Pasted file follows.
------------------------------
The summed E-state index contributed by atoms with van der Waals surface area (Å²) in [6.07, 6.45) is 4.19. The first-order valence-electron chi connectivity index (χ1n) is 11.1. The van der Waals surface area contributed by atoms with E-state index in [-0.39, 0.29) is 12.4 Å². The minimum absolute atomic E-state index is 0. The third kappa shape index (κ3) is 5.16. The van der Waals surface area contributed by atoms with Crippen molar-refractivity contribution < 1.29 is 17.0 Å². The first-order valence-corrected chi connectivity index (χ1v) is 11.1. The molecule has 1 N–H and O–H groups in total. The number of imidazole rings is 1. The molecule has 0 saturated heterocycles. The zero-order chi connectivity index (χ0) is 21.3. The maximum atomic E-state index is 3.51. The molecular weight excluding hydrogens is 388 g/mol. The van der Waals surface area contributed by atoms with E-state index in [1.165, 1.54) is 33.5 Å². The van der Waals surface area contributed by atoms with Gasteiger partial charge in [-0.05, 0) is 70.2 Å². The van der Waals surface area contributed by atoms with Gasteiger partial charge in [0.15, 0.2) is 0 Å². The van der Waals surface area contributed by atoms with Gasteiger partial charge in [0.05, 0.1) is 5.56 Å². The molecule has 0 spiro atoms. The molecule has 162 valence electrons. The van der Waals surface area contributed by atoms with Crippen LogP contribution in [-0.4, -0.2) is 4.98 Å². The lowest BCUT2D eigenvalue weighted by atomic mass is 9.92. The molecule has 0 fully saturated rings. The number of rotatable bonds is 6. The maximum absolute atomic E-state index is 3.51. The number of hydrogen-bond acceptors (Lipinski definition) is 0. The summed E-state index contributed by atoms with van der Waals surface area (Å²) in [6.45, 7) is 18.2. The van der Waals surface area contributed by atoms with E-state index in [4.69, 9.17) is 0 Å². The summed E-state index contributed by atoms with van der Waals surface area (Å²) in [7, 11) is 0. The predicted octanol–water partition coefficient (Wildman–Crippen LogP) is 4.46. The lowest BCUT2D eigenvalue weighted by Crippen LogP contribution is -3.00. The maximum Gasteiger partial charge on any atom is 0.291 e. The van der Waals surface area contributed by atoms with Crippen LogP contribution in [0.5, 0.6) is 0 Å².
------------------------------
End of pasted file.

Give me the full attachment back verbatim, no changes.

The summed E-state index contributed by atoms with van der Waals surface area (Å²) in [6.07, 6.45) is 4.19. The first-order valence-electron chi connectivity index (χ1n) is 11.1. The van der Waals surface area contributed by atoms with E-state index in [-0.39, 0.29) is 12.4 Å². The minimum absolute atomic E-state index is 0. The third kappa shape index (κ3) is 5.16. The van der Waals surface area contributed by atoms with Crippen molar-refractivity contribution < 1.29 is 17.0 Å². The first-order valence-corrected chi connectivity index (χ1v) is 11.1. The molecule has 1 N–H and O–H groups in total. The number of imidazole rings is 1. The molecule has 0 saturated heterocycles. The zero-order chi connectivity index (χ0) is 21.3. The maximum atomic E-state index is 3.51. The molecular weight excluding hydrogens is 388 g/mol. The van der Waals surface area contributed by atoms with E-state index in [1.165, 1.54) is 33.5 Å². The van der Waals surface area contributed by atoms with Gasteiger partial charge in [-0.05, 0) is 70.2 Å². The van der Waals surface area contributed by atoms with Gasteiger partial charge in [0.15, 0.2) is 0 Å². The van der Waals surface area contributed by atoms with Gasteiger partial charge in [0.05, 0.1) is 5.56 Å². The molecule has 0 spiro atoms. The molecule has 162 valence electrons. The van der Waals surface area contributed by atoms with Crippen LogP contribution in [-0.4, -0.2) is 4.98 Å². The lowest BCUT2D eigenvalue weighted by atomic mass is 9.92. The molecule has 0 fully saturated rings. The number of rotatable bonds is 6. The maximum absolute atomic E-state index is 3.51. The number of hydrogen-bond acceptors (Lipinski definition) is 0. The summed E-state index contributed by atoms with van der Waals surface area (Å²) in [6.45, 7) is 18.2. The van der Waals surface area contributed by atoms with E-state index in [4.69, 9.17) is 0 Å². The summed E-state index contributed by atoms with van der Waals surface area (Å²) in [7, 11) is 0. The predicted octanol–water partition coefficient (Wildman–Crippen LogP) is 4.46. The lowest BCUT2D eigenvalue weighted by Crippen LogP contribution is -3.00. The maximum Gasteiger partial charge on any atom is 0.291 e. The van der Waals surface area contributed by atoms with Crippen LogP contribution in [0.5, 0.6) is 0 Å².